Search

Displaying 1 - 20 of 60

A color glass plate positive photograph of morning glories growing on George H. Nettleton residence, taken from the west. Five women are pictured seated on the porch.

Date: 
April 28th 1942

Letter from Independence, Missouri resident Louise Sheldon to Senator Harry S. Truman. Sheldon informs Truman that the Kansas City Star is attacking the reputation of Judge Marion D. Waltner of the Independence Division of the Circuit Court, labeling him "a Pendergast man." Sheldon then defends Waltner's reputation.

Date: 
December 2nd 1942

Letter from Senator Harry S. Truman to Independence, Missouri resident Louise Sheldon. After Sheldon informs Truman that the Kansas City Star is attacking the reputation of Judge Marion D. Waltner of the Independence Division of the Circuit Court, Truman replies that little can be done to help Waltner in this situation.

Date: 
December 15th 1942

Letter from Democrat Albert R. Norton to Senator Harry S. Truman. Norton reintroduces himself as a former Pendergast ("goat") precinct captain in the 14th Ward in Kansas City, Missouri. He states that he could no longer be proud of such affiliation and became a United Democratic Club precinct captain. Norton then inquires about the possibility of a job in city administration as he had just recently been fired from a Republican office because of his political affiliation.

Date: 
May 12th 1942

Letter from Senator Harry S. Truman to former Pendergast precinct captain Albert R. Norton. Truman replies to Norton's letter where he inquires about the possibility of a job in city administration as he had just recently been fired from a Republican office because of his political affiliation. Truman finds no sympathy in Norton's plight since he abandoned the established Democratic organization for the United Democrats.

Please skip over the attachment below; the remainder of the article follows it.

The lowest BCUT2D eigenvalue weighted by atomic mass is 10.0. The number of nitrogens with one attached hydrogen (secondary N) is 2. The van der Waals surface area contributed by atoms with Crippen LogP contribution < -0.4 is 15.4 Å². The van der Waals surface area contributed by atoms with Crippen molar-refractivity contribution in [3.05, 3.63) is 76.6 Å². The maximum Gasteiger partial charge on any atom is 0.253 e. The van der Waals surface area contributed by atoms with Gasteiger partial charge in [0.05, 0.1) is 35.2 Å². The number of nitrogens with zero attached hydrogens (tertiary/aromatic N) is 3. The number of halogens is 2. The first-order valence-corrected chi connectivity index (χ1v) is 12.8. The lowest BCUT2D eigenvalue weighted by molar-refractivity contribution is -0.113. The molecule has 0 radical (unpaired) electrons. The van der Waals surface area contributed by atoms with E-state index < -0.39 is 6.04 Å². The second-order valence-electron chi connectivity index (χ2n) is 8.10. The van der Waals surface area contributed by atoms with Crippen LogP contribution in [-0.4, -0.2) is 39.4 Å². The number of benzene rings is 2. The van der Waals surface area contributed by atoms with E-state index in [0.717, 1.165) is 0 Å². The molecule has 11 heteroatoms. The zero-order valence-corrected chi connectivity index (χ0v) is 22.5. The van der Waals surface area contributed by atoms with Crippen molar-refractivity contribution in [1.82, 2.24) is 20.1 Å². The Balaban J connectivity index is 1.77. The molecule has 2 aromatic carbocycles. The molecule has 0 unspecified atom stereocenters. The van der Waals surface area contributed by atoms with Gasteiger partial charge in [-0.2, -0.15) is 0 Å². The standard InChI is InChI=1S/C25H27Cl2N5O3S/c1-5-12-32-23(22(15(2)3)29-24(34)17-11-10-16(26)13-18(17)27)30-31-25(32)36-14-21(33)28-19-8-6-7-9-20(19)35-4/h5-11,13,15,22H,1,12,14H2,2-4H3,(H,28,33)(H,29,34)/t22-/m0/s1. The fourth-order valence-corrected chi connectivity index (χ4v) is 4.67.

Date: 
May 23rd 1942

Letter from Senator Harry S. Truman to Aviation Commissioner of the Kansas City Chamber of Commerce Russell Cantwell. Truman thanks Cantwell for sending him "a copy of a letter to the Secretary of War about the safety of air plants."

Date: 
January 7th 1942

Letter from Aviation Commissioner of the Kansas City Chamber of Commerce Russell Cantwell to Senator Harry S. Truman. Cantwell encloses a copy of a letter from William T. Grant to the U.S. Secretary of War Henry L. Stimson. Cantwell then informs Truman that he will be in Washington D.C. the following week to meet with J. C. Nichols. In the enclosed letter, Grant lists the economic and social advantages of selecting Kansas City to build a new factory for airplanes.

Date: 
January 3rd 1942

A letter from William M. Boyle to James M. Pendergast in which Boyle inquires if Pendergast would like to renew his commission as an officer in the Army for combat in the second World War. Boyle makes it clear that, "it would mean immediate duty with the possibility of such duty being in the actual combat zone." Boyle then discusses the 1942 political campaign as it pertains to Kansas City and references "the Senator" (Harry S. Truman).

Date: 
February 17th 1942

A letter from James M. Pendergast to Senator Harry S. Truman in which Pendergast requests information from Truman pertaining to a rumored rationing of radios and radio equipment due to the war effort. Pendergast seeks this information because he has "some friends here engaged in the wholesale radio distribution business."

Date: 
September 12th 1942